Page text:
Crying Wolf

Yesterday I was listening to an interview on CBC of Farley Mowat, by Shelagh Rogers. He was what people call a character, because he obviously did not care one whit what people thought of him, and as such half of what he said was pure poetry, and the other half was outrageous to the point of scandal.

But what struck me most of all is that every single thing that came out of his mouth was just so definitive. He knew who he was, and he had his own worldview totally figured out, and he stated it with absolute confidence. Things that he wasn’t interested in did not concern him. Things that he was interested in, he knew. He just knew. He wasn’t being a blowhard or a know-it-all or an obnoxious douche – rather, he was really charming and smart and convincing and even sensible. But most of all, he was just…sure of himself.

I used to be like that back as a teenager – didn’t we all? There was a time when I knew the truth, the way the world worked, the way things needed to be changed and the ways they needed to stay the same. But the older I got, the more I wondered. The more I saw other points of view, and they seemed valid, too. The more I found myself seeing all sides to every issue, to sympathizing with everything.

To the point where now, I feel like maybe I’m not so sure about anything.

I mean, I have my values, sure. And I know what I want for myself, for my kids, for my community, for this world. But the ground is shifty. Anything can happen – new data, new experiences, meeting a random, well-spoken stranger – that could change my point of view. And I’m open to that. Is that a problem?

It sure would feel good, every now and again, to be as certain as Farley. To feel like this is how it is. Not to be belligerent or closed-minded or rude, but just to be sure. To speak with authority on a subject, with real weight behind it. To know, really know, from my own personal experience, what to expect. How things are, and how they are going to be.

I’m thinking – since Farley was in his 80s during this interview – that maybe this is something that cycles back in time. That it’s a bell curve of uncertainty, starting low as a kid, rising to a peak in our mid-life-crisis years, then dipping back down as we reach the age of no longer giving a heck what the other guy thinks. Maybe I just need to give it time.

Or maybe not. I’m not sure. Maybe that only comes with being a character.

5 thoughts on “Crying Wolf

  1. CapnPlanet

    Great post Lynn. I’m also fascinated by (and envy) people who are so sure of themselves, and I often wish I was more decisive myself. I haven’t listened to the interview yet, but I’m looking forward to it – thanks for the pointer.

  2. It’s funny, at times I can be very decisive and at others, not at ALL. I was even less sure of myself as a teenager though, I think – lower self-esteem. I look at some people that seem to be so sure of themselves and I wonder if they really are, or if they are just better than me at acting like they are.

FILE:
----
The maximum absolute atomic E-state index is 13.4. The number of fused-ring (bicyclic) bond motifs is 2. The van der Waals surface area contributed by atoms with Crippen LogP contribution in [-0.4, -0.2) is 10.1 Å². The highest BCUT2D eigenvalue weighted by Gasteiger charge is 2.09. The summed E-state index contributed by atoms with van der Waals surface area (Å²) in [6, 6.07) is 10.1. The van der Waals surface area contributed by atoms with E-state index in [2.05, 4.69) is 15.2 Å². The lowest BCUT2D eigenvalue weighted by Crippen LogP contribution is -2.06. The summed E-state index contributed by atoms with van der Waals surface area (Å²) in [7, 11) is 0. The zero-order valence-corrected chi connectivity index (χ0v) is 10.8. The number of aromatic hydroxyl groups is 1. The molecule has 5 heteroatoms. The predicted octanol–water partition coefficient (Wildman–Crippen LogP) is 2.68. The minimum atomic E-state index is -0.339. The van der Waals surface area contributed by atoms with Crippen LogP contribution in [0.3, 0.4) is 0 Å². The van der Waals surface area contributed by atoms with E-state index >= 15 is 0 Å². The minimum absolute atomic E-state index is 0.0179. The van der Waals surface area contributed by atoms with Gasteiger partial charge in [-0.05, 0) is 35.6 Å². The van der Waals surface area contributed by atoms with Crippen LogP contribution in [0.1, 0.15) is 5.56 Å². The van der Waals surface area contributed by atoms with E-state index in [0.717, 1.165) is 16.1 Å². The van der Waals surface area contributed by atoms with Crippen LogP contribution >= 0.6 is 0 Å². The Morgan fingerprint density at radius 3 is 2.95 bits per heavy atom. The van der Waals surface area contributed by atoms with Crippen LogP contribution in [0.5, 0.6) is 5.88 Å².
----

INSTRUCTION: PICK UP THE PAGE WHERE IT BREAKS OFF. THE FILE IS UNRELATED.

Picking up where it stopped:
My ground is very shifty too, and I *think* that’s a good thing. If it’s not, well, I’ve just accepted that this is how I am. You’re right though, it would be nice to be so certain about some things.

  3. “being open to changing your point of view”…… how CAN that be a problem? Confidence can be found in a willingness to be open and flexible in one’s thoughts & opinions. I think this is a wonderful quality Lynn. Be confident in that.

  4. It’s much easier to make decisions when we have only a little information. Back when we were teenagers, our worlds were smaller and less complicated. Plus, we felt less accountable for our actions. I’m sure there are a lot of teenagers who don’t even think about consequences.

    I’ve gotten a lot better at making decisions this past year when I stopped caring so much. I don’t mean caring less overall. I mean caring very little, if at all, about the people and things that I can live without, while still putting my full effort into the people and things I can’t live without.

    A lot of that requires being able to take the whining that follows from people who don’t make my priority list.

    I’ve also gotten a lot better at accepting less than perfection, weighing the pros of having some time back from *not* thinking everything to death against the cons. Again, it means caring a little bit less. It’s actually pretty liberating.

    I think another big part is convincing yourself (and, if you can, others) that you *are* right. LittleSis is good at that. She makes a decision, and then it is so. Changing her mind isn’t usually an option she gives her self, which allows her to just bulldoze through whatever comes her way. Choosing to deal with what comes is one alternative to trying to pick the best path forward.

  5. I’ve gone both ways.

    I’m more sure of who I am and what is important to me as a person, and I’m far less sure of what my opinions are on various topics. (Who am I going to vote for in the election we’re apparently having next month? No idea.)

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